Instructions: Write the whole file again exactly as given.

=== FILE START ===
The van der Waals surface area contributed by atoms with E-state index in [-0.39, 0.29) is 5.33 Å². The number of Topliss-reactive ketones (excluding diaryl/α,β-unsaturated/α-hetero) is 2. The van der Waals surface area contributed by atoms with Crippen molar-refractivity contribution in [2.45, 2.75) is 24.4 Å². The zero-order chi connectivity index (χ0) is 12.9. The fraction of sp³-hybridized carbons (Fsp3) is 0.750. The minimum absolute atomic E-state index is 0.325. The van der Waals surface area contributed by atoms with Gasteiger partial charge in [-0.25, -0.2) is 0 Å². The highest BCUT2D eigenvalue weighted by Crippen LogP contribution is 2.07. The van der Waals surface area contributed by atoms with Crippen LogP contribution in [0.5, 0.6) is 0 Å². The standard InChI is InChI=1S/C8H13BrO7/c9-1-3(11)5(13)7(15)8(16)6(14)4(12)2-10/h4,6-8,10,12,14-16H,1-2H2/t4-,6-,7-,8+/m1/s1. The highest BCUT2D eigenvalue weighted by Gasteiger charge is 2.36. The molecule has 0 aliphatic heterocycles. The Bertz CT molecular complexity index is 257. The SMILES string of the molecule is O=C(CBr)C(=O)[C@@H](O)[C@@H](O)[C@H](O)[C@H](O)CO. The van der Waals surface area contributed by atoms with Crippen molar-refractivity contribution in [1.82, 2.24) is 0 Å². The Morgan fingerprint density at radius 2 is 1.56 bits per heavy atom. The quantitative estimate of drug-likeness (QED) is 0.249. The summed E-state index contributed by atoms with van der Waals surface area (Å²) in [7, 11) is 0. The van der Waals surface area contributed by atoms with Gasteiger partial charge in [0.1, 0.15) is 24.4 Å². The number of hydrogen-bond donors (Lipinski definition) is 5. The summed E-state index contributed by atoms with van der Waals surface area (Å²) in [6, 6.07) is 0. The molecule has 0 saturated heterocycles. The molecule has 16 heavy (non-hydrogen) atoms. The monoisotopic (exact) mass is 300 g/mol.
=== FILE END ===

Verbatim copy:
The van der Waals surface area contributed by atoms with E-state index in [-0.39, 0.29) is 5.33 Å². The number of Topliss-reactive ketones (excluding diaryl/α,β-unsaturated/α-hetero) is 2. The van der Waals surface area contributed by atoms with Crippen molar-refractivity contribution in [2.45, 2.75) is 24.4 Å². The zero-order chi connectivity index (χ0) is 12.9. The fraction of sp³-hybridized carbons (Fsp3) is 0.750. The minimum absolute atomic E-state index is 0.325. The van der Waals surface area contributed by atoms with Gasteiger partial charge in [-0.25, -0.2) is 0 Å². The highest BCUT2D eigenvalue weighted by Crippen LogP contribution is 2.07. The van der Waals surface area contributed by atoms with Crippen LogP contribution in [0.5, 0.6) is 0 Å². The standard InChI is InChI=1S/C8H13BrO7/c9-1-3(11)5(13)7(15)8(16)6(14)4(12)2-10/h4,6-8,10,12,14-16H,1-2H2/t4-,6-,7-,8+/m1/s1. The highest BCUT2D eigenvalue weighted by Gasteiger charge is 2.36. The molecule has 0 aliphatic heterocycles. The Bertz CT molecular complexity index is 257. The SMILES string of the molecule is O=C(CBr)C(=O)[C@@H](O)[C@@H](O)[C@H](O)[C@H](O)CO. The van der Waals surface area contributed by atoms with Crippen molar-refractivity contribution in [1.82, 2.24) is 0 Å². The Morgan fingerprint density at radius 2 is 1.56 bits per heavy atom. The quantitative estimate of drug-likeness (QED) is 0.249. The summed E-state index contributed by atoms with van der Waals surface area (Å²) in [7, 11) is 0. The van der Waals surface area contributed by atoms with Gasteiger partial charge in [0.1, 0.15) is 24.4 Å². The number of hydrogen-bond donors (Lipinski definition) is 5. The summed E-state index contributed by atoms with van der Waals surface area (Å²) in [6, 6.07) is 0. The molecule has 0 saturated heterocycles. The molecule has 16 heavy (non-hydrogen) atoms. The monoisotopic (exact) mass is 300 g/mol.